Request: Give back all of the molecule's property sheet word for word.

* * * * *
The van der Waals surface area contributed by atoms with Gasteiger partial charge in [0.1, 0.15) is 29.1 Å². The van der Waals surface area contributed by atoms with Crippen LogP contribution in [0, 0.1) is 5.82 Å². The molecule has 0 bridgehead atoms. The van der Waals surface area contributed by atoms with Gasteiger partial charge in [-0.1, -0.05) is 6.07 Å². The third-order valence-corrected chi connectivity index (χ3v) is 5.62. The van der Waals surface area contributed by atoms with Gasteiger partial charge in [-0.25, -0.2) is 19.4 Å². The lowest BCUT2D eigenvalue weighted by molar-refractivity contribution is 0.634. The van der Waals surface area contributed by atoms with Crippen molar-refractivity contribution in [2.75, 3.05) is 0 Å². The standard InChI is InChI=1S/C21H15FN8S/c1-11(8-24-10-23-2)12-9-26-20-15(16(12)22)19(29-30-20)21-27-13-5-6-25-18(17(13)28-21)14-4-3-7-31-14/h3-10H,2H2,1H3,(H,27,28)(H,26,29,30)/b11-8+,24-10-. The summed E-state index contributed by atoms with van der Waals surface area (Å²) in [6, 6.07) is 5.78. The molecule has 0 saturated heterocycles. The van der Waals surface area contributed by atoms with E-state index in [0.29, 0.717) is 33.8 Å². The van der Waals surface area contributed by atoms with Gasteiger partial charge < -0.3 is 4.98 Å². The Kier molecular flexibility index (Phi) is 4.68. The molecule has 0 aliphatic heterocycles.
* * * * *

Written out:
The van der Waals surface area contributed by atoms with Gasteiger partial charge in [0.1, 0.15) is 29.1 Å². The van der Waals surface area contributed by atoms with Crippen LogP contribution in [0, 0.1) is 5.82 Å². The molecule has 0 bridgehead atoms. The van der Waals surface area contributed by atoms with Gasteiger partial charge in [-0.1, -0.05) is 6.07 Å². The third-order valence-corrected chi connectivity index (χ3v) is 5.62. The van der Waals surface area contributed by atoms with Gasteiger partial charge in [-0.25, -0.2) is 19.4 Å². The lowest BCUT2D eigenvalue weighted by molar-refractivity contribution is 0.634. The van der Waals surface area contributed by atoms with Crippen molar-refractivity contribution in [2.75, 3.05) is 0 Å². The standard InChI is InChI=1S/C21H15FN8S/c1-11(8-24-10-23-2)12-9-26-20-15(16(12)22)19(29-30-20)21-27-13-5-6-25-18(17(13)28-21)14-4-3-7-31-14/h3-10H,2H2,1H3,(H,27,28)(H,26,29,30)/b11-8+,24-10-. The summed E-state index contributed by atoms with van der Waals surface area (Å²) in [6, 6.07) is 5.78. The molecule has 0 saturated heterocycles. The van der Waals surface area contributed by atoms with E-state index in [0.29, 0.717) is 33.8 Å². The van der Waals surface area contributed by atoms with Gasteiger partial charge < -0.3 is 4.98 Å². The Kier molecular flexibility index (Phi) is 4.68. The molecule has 0 aliphatic heterocycles.